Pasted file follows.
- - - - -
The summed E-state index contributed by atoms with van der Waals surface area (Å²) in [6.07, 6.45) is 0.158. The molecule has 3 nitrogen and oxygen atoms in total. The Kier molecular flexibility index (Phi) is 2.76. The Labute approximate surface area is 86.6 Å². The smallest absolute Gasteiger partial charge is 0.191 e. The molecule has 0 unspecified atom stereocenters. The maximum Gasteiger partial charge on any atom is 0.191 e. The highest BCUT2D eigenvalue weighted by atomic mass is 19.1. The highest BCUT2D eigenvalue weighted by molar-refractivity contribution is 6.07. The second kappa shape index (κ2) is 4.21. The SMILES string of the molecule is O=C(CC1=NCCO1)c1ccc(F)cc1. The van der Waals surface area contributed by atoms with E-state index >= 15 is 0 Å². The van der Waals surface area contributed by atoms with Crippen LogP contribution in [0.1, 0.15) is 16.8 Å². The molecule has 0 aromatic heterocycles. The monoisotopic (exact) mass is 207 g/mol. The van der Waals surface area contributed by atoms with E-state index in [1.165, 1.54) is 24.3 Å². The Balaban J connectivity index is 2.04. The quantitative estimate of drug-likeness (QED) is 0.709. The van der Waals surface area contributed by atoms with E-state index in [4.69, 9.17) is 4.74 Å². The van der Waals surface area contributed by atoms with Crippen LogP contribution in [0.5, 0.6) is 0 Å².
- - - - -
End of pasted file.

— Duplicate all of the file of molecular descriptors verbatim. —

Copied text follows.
The summed E-state index contributed by atoms with van der Waals surface area (Å²) in [6.07, 6.45) is 0.158. The molecule has 3 nitrogen and oxygen atoms in total. The Kier molecular flexibility index (Phi) is 2.76. The Labute approximate surface area is 86.6 Å². The smallest absolute Gasteiger partial charge is 0.191 e. The molecule has 0 unspecified atom stereocenters. The maximum Gasteiger partial charge on any atom is 0.191 e. The highest BCUT2D eigenvalue weighted by atomic mass is 19.1. The highest BCUT2D eigenvalue weighted by molar-refractivity contribution is 6.07. The second kappa shape index (κ2) is 4.21. The SMILES string of the molecule is O=C(CC1=NCCO1)c1ccc(F)cc1. The van der Waals surface area contributed by atoms with E-state index >= 15 is 0 Å². The van der Waals surface area contributed by atoms with Crippen LogP contribution in [0.1, 0.15) is 16.8 Å². The molecule has 0 aromatic heterocycles. The monoisotopic (exact) mass is 207 g/mol. The van der Waals surface area contributed by atoms with E-state index in [1.165, 1.54) is 24.3 Å². The Balaban J connectivity index is 2.04. The quantitative estimate of drug-likeness (QED) is 0.709. The van der Waals surface area contributed by atoms with E-state index in [4.69, 9.17) is 4.74 Å². The van der Waals surface area contributed by atoms with Crippen LogP contribution in [0.5, 0.6) is 0 Å².